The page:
Honesty starts with ourselves, for if we can’t be honest with ourselves, how could we ever expect to be honest with other people? For a long time I have avoided my own thoughts and feelings. Fear and addiction breed dishonesty, and when we begin the long journey toward recovery from our workaholism, we learn to appreciate the truth again. We slowly realize and accept our own thoughts and feelings, and we can begin to open up and be honest with others.
On the topic of honesty, Anne Wilson Schaef writes:
“As we begin to heal, we have a new appreciation of Jesus’ words, ‘You shall know the truth and the truth shall make you free.’ Part of the purpose of our addictive behavior is to put us out of touch with ourselves, and when we are out of touch with ourselves, we cannot possibly be honest with anyone. We have to know what we think and feel to be honest with others. In our early recovery, we slowly begin to realize how far we have wandered from ourselves . . . a long way, indeed!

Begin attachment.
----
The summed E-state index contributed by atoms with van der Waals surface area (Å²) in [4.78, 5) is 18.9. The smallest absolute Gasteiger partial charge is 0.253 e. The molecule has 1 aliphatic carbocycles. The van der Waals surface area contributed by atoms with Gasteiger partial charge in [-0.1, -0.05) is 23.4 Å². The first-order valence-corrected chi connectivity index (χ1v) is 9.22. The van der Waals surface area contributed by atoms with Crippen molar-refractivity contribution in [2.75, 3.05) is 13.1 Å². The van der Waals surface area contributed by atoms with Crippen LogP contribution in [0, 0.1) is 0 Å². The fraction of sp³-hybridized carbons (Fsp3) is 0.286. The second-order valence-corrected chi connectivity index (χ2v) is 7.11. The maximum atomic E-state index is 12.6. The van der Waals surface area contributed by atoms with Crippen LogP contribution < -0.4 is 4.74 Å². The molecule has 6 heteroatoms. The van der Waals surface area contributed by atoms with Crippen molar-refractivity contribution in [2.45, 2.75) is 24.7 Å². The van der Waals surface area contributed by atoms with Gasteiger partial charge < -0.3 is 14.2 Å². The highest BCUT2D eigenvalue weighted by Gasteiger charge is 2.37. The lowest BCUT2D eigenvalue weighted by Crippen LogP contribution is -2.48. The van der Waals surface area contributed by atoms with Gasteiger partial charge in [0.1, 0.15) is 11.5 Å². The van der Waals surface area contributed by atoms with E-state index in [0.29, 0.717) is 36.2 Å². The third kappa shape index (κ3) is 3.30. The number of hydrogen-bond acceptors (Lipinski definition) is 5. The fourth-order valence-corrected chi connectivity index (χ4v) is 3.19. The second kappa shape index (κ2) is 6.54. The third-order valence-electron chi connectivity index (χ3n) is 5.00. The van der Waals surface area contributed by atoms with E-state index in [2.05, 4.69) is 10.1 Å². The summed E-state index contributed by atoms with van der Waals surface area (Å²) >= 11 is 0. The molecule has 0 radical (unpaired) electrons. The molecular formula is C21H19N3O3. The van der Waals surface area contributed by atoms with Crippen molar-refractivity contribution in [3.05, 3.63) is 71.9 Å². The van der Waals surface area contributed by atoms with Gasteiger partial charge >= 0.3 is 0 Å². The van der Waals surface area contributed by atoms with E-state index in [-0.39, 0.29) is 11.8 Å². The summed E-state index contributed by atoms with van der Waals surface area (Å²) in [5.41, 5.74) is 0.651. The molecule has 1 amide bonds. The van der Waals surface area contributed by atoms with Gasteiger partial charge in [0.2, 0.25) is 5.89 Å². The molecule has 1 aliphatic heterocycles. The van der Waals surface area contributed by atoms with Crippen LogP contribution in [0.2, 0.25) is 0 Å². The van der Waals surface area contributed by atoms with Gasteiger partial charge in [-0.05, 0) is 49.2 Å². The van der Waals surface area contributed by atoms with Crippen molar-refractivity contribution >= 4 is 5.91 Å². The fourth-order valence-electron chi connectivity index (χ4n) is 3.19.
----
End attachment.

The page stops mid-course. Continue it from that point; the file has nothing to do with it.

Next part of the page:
We have been fearful of speaking our truth honestly. We have been afraid of losing our jobs, losing our friends, and losing everything we have. Yet, as we become more honest, we begin to untie the tangled knot of dishonesty, self-centeredness, control, and confusion. We see how our dishonesty has led us to our confusion and even when it is difficult, we find ourselves sighing in the refreshing breeze of honesty.”
For so long, I was not honest with anyone including myself for fear that I would lose my job, my friends, and more. I thought if I was honest about not enjoying certain parts of my job, not wanting to travel as much, not being able to take on more work… I would be fired. It never occurred to me that my employer might value me, my ideas, and my work enough to accept what I was telling them and keep me on anyway, to make adjustments so that I might enjoy my role more. I look back now and often wonder what would have happened if I had said no to traveling three weeks in a row or to taking on another major project before I had finished the last. Would I have been fired like I thought? The same issue occurred with my friends. I was afraid if I said no to going out or if I was honest about what I wanted then my friends would disown me. It’s so freeing to be honest with people, especially once you realize that they will simply be glad for your honesty and appreciate you for the person you are.